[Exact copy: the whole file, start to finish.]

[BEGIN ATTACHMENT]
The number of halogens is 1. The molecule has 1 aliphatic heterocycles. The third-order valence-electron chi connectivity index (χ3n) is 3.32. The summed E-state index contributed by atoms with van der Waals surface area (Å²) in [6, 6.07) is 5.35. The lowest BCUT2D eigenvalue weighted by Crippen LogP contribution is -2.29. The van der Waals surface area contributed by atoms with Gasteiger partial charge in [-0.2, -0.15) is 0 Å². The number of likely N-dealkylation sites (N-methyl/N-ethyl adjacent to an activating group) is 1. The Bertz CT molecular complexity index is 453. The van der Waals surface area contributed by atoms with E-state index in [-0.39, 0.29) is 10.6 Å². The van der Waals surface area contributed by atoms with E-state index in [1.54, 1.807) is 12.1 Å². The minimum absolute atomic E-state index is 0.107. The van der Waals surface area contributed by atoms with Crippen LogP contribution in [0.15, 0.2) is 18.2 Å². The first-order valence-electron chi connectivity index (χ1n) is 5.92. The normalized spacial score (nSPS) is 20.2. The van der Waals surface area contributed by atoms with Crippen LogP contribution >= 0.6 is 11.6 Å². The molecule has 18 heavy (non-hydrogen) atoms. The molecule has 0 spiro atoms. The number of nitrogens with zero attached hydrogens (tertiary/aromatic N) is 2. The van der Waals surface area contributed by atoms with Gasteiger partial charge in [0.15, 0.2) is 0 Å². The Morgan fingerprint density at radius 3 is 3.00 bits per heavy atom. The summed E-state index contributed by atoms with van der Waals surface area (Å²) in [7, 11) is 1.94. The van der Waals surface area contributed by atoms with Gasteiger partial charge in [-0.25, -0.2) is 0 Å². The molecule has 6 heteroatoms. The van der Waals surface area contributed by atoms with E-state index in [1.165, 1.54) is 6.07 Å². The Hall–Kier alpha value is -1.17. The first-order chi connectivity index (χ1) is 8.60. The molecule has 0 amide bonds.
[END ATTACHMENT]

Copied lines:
The number of halogens is 1. The molecule has 1 aliphatic heterocycles. The third-order valence-electron chi connectivity index (χ3n) is 3.32. The summed E-state index contributed by atoms with van der Waals surface area (Å²) in [6, 6.07) is 5.35. The lowest BCUT2D eigenvalue weighted by Crippen LogP contribution is -2.29. The van der Waals surface area contributed by atoms with Gasteiger partial charge in [-0.2, -0.15) is 0 Å². The number of likely N-dealkylation sites (N-methyl/N-ethyl adjacent to an activating group) is 1. The Bertz CT molecular complexity index is 453. The van der Waals surface area contributed by atoms with E-state index in [-0.39, 0.29) is 10.6 Å². The van der Waals surface area contributed by atoms with E-state index in [1.54, 1.807) is 12.1 Å². The minimum absolute atomic E-state index is 0.107. The van der Waals surface area contributed by atoms with Crippen LogP contribution in [0.15, 0.2) is 18.2 Å². The first-order valence-electron chi connectivity index (χ1n) is 5.92. The normalized spacial score (nSPS) is 20.2. The van der Waals surface area contributed by atoms with Crippen LogP contribution >= 0.6 is 11.6 Å². The molecule has 18 heavy (non-hydrogen) atoms. The molecule has 0 spiro atoms. The number of nitrogens with zero attached hydrogens (tertiary/aromatic N) is 2. The van der Waals surface area contributed by atoms with Gasteiger partial charge in [0.15, 0.2) is 0 Å². The Morgan fingerprint density at radius 3 is 3.00 bits per heavy atom. The summed E-state index contributed by atoms with van der Waals surface area (Å²) in [7, 11) is 1.94. The van der Waals surface area contributed by atoms with Gasteiger partial charge in [-0.25, -0.2) is 0 Å². The molecule has 6 heteroatoms. The van der Waals surface area contributed by atoms with E-state index in [1.165, 1.54) is 6.07 Å². The Hall–Kier alpha value is -1.17. The first-order chi connectivity index (χ1) is 8.60. The molecule has 0 amide bonds.